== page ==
Due to the coronavirus pandemic, Mennonite Church USA has announced it is adapting its plans for gatherings for the remainder of 2020: meetings of the […]
Michael (MJ) Sharp, a United Nations peace worker, was among a group of six people kidnapped by unknown assailants in the Kasai region of the Democratic Republic of Congo (DRC) on Sunday March 12, according to Al Jazeera. Sharp is a 2001 graduate of Bethany Christian Schools in Goshen, Indiana, and a 2005 graduate of Eastern Mennonite University, Harrisonburg, Virginia.
The other UN worker taken was Zaida Catalan from Sweden. In addition, the report states that four Congolese nationals, three motorcycle drivers and one interpreter were also kidnapped. The four nationals were not named in reports. The group was captured near the village of Ngombe.
According to Al Jazeera, Sharp and Catalan were part of a UN panel of experts that was investigating conflicts that have been ongoing in the DRC since the mid-1990s, when civil war began in the country. The report noted that the Kasai region has seen fighting and rebellion since September 2016 after government forces killed Kamwina Nsapu in August. Nsapu was a tribal chief and militia leader who had resisted President Joseph Kabila.
EMU also notified alumni of its Center for Justice and Peacebuilding (CJP) with connections to the DRC.
“I have mobilized all of our Mennonite members in Congo for prayers but also for advocacy,” replied one alumnus in an email to CJP executive director Daryl Byler.
Congolese and UN officials stated that search efforts to locate kidnapped individuals were underway.
According to his LinkedIn page, Sharp has been serving as a UN expert on the DNC since April 2015. In a 2015 story for NPR, Sharp discussed his work alongside the Congolese Protestant Council of Churches trying to persuade rebel fighters to lay down arms. At that time, Sharp said the program had convinced some 1,600 fighters to give up arms.
International peacebuilding has been the focus of Sharp’s work for many years. Prior to working with the UN, Sharp worked with Mennonite Central Committee as the Eastern Congo Coordinator. Read an article about the work Sharp was engaged with at MCC. From 2005-2008, Sharp connected with Mennonite Mission Network in Germany through his work with the Military Counseling Network (MCN). In this work, Sharp counseled U.S. soldiers stationed in Germany and Iraq about GI rights, U.S. Army regulations and discharges for conscientious objection. MCN is a partnership of the German Mennonite Peace Committee, Mennonite Mission Network, Mennonite Central Committee and other sponsors. Read a story about Sharp’s work with MCN.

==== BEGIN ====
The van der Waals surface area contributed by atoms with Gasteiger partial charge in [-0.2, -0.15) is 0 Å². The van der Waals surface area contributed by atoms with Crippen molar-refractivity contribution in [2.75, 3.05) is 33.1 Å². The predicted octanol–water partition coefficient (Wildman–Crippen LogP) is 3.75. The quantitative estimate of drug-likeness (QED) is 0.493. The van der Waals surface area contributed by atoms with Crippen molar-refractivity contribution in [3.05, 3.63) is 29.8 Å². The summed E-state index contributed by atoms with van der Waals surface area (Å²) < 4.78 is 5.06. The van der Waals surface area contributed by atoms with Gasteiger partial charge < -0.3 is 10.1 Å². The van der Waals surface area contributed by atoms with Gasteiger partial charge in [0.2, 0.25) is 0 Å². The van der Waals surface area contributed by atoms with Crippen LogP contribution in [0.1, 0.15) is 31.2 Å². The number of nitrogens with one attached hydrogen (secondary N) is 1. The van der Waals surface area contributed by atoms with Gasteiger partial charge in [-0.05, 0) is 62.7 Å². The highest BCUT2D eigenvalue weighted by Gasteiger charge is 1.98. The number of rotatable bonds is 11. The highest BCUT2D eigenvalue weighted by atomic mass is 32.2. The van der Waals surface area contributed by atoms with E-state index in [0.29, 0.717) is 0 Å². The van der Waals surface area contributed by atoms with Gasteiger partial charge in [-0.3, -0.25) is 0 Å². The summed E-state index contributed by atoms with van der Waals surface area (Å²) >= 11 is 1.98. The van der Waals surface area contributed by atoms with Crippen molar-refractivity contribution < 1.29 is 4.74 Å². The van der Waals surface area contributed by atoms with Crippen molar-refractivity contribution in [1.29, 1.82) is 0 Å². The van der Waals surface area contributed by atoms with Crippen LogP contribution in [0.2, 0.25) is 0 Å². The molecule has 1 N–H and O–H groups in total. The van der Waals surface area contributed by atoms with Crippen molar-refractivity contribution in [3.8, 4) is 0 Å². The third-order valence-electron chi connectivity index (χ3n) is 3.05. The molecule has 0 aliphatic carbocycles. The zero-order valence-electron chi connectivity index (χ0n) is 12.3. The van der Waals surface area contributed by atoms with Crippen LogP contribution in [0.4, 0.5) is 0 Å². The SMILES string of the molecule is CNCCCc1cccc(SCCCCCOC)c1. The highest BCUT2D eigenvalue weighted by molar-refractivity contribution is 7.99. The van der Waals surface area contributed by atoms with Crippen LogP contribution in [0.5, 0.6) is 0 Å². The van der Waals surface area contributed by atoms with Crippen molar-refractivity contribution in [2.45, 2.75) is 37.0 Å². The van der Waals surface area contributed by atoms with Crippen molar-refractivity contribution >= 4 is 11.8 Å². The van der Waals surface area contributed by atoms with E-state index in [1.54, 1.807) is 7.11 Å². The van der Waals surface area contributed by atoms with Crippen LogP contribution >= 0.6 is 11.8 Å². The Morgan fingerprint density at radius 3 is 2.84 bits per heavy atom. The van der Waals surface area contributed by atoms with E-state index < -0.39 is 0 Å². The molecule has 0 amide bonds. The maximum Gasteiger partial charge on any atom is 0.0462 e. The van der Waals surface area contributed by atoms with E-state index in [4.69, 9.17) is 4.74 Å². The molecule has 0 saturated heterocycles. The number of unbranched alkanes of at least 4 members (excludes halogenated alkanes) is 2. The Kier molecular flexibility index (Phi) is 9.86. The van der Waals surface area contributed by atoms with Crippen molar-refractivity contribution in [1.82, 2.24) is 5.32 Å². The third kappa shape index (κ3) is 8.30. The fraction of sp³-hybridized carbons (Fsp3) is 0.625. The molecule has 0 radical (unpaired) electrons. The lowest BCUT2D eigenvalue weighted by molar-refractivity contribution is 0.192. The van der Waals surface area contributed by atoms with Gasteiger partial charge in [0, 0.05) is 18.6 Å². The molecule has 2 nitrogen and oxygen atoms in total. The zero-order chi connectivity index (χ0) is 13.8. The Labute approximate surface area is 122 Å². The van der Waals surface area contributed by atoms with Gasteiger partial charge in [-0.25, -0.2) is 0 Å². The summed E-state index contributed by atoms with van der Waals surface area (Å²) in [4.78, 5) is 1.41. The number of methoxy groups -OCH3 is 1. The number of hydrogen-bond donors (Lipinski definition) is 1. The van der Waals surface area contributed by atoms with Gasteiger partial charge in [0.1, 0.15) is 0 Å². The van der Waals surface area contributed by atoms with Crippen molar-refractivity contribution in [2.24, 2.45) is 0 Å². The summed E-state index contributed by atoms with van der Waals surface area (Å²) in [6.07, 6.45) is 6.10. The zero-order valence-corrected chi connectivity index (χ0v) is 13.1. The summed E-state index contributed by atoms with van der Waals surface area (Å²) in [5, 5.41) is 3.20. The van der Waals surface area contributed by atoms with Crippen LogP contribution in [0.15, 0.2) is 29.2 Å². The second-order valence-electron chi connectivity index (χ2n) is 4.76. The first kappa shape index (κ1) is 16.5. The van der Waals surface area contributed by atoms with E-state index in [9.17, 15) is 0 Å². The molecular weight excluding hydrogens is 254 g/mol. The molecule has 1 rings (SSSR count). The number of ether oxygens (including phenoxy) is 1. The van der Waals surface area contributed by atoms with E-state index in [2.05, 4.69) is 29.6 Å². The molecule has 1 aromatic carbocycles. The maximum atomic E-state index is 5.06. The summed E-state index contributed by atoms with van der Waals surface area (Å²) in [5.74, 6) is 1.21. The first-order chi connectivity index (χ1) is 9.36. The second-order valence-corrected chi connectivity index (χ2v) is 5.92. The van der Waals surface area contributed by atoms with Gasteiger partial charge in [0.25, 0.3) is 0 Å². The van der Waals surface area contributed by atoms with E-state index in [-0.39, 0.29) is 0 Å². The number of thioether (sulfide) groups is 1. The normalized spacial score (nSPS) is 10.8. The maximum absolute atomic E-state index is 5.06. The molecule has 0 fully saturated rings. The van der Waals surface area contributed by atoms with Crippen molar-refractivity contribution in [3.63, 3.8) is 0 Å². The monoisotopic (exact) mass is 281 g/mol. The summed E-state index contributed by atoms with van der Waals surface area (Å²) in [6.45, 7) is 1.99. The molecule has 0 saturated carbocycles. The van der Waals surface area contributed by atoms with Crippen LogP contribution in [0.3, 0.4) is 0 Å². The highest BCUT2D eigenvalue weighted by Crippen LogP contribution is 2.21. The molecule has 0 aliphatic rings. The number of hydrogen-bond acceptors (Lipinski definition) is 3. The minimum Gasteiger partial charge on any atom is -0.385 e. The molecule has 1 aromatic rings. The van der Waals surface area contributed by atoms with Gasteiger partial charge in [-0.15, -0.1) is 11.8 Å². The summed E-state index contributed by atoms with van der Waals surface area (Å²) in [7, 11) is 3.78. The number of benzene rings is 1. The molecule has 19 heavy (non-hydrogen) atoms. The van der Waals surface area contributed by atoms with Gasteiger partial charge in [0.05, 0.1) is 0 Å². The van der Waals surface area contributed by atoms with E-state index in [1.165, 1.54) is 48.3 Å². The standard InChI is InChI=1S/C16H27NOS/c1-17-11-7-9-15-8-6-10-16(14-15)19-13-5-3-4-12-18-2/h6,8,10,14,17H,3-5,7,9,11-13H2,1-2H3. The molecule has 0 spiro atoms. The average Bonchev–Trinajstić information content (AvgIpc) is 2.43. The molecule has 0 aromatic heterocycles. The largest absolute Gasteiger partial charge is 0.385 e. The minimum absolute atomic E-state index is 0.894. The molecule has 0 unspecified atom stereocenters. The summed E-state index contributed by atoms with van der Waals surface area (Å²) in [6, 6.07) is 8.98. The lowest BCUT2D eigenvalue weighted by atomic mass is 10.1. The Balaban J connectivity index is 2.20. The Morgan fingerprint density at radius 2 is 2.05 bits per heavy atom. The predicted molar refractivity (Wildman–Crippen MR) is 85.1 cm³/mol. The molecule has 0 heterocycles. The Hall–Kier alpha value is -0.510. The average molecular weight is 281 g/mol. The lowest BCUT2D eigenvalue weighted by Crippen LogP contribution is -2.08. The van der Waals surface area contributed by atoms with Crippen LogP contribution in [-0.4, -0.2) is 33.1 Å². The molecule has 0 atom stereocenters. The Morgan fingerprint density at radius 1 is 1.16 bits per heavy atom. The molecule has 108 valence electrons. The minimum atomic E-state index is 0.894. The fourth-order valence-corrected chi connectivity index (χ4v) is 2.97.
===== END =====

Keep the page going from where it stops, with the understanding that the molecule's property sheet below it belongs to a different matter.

Calls for prayer for Sharp and his family, as well as the five others who were kidnapped, are circulating widely across the country. Leaders from Mountain States Mennonite Conference hosted a nationwide a prayer vigil on March 15 in Denver, and invited others to join in prayer. Hesston (Kansas) College leaders are planning a prayer vigil for 8 p.m. on March 23 at Hesston Mennonite Church. According to Michele Hershberger, professor of bible and religion at Hesston and one of the vigil planners, the event will center on an interactive reading on Scripture from Daniel 3, the story of Shadrach, Meshach and Abednego in the fiery furnace. Six persons will serve as stand-ins for Sharp and the five other detainees, and be interspersed with prayer for those who are held captive and for the kidnappers themselves.
In a March 20 e-mail, Hershberger wrote that there will be time to reflect on “our country’s thirst for cheap smart phones and other technological devices that fuel conflict over precious minerals in the Congo. The reading will both acknowledge the reality of the fiery furnace of captivity and the promise of the presence of Jesus walking among them in the furnace and working to set them free.”
“We want to do everything we can for MJ. And we know that MJ would want us to pray for his captors, and to pray that whatever interventions are used be peaceful,” wrote Hershberger. “We pray that this kidnapping, awful as it is, might be the catalyst for the beginning of lasting peace in this country.”
Sharp’s parents are John and Michele Sharp of Hesston, Kansas. John teaches in the History and Bible departments at Hesston College. A March 14 Hesston (Kansas) College statement to The Mennonite, Inc., said, “The Hesston College community is heavy-hearted at the news of the kidnapping of Michael J. (MJ) Sharp and five others while on a peacekeeping mission with the U.N. in the Democratic Republic of Congo. … Our prayers are with John, Michele and their family as they await more news in this uncertain time, and especially with MJ, his colleagues and those seeking their safe return.”
In a March 18 Facebook post, John Sharp thanked family and friends for their support, writing, “We continue to wait in hope for MJ, Zaida, and their four Congolese companions. Please pray also for the captors who are also victims of the violence that has taken 6 million lives and has made millions more homeless. They have families, too.”
This story was updated on March 20, 2017.
Featured Photo: Michael Sharp. MCC Photo.
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